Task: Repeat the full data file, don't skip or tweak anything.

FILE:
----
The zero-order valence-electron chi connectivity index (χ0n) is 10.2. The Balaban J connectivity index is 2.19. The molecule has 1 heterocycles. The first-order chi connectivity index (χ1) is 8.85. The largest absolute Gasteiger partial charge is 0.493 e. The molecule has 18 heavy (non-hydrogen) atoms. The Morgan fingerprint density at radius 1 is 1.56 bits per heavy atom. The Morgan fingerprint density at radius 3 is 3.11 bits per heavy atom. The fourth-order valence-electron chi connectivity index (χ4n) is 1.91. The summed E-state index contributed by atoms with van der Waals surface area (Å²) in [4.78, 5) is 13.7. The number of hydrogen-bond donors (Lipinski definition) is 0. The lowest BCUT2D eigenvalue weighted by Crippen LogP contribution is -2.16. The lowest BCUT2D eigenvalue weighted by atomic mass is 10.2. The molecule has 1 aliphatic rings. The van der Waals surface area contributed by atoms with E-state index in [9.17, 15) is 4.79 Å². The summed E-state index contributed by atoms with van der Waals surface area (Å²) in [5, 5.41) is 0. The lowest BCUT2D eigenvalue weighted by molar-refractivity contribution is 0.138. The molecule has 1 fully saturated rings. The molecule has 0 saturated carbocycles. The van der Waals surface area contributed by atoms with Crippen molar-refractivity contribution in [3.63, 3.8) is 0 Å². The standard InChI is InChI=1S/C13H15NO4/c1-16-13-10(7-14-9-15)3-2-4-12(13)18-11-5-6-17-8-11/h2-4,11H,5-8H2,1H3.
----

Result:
The zero-order valence-electron chi connectivity index (χ0n) is 10.2. The Balaban J connectivity index is 2.19. The molecule has 1 heterocycles. The first-order chi connectivity index (χ1) is 8.85. The largest absolute Gasteiger partial charge is 0.493 e. The molecule has 18 heavy (non-hydrogen) atoms. The Morgan fingerprint density at radius 1 is 1.56 bits per heavy atom. The Morgan fingerprint density at radius 3 is 3.11 bits per heavy atom. The fourth-order valence-electron chi connectivity index (χ4n) is 1.91. The summed E-state index contributed by atoms with van der Waals surface area (Å²) in [4.78, 5) is 13.7. The number of hydrogen-bond donors (Lipinski definition) is 0. The lowest BCUT2D eigenvalue weighted by Crippen LogP contribution is -2.16. The lowest BCUT2D eigenvalue weighted by atomic mass is 10.2. The molecule has 1 aliphatic rings. The van der Waals surface area contributed by atoms with E-state index in [9.17, 15) is 4.79 Å². The summed E-state index contributed by atoms with van der Waals surface area (Å²) in [5, 5.41) is 0. The lowest BCUT2D eigenvalue weighted by molar-refractivity contribution is 0.138. The molecule has 1 fully saturated rings. The molecule has 0 saturated carbocycles. The van der Waals surface area contributed by atoms with Crippen molar-refractivity contribution in [3.63, 3.8) is 0 Å². The standard InChI is InChI=1S/C13H15NO4/c1-16-13-10(7-14-9-15)3-2-4-12(13)18-11-5-6-17-8-11/h2-4,11H,5-8H2,1H3.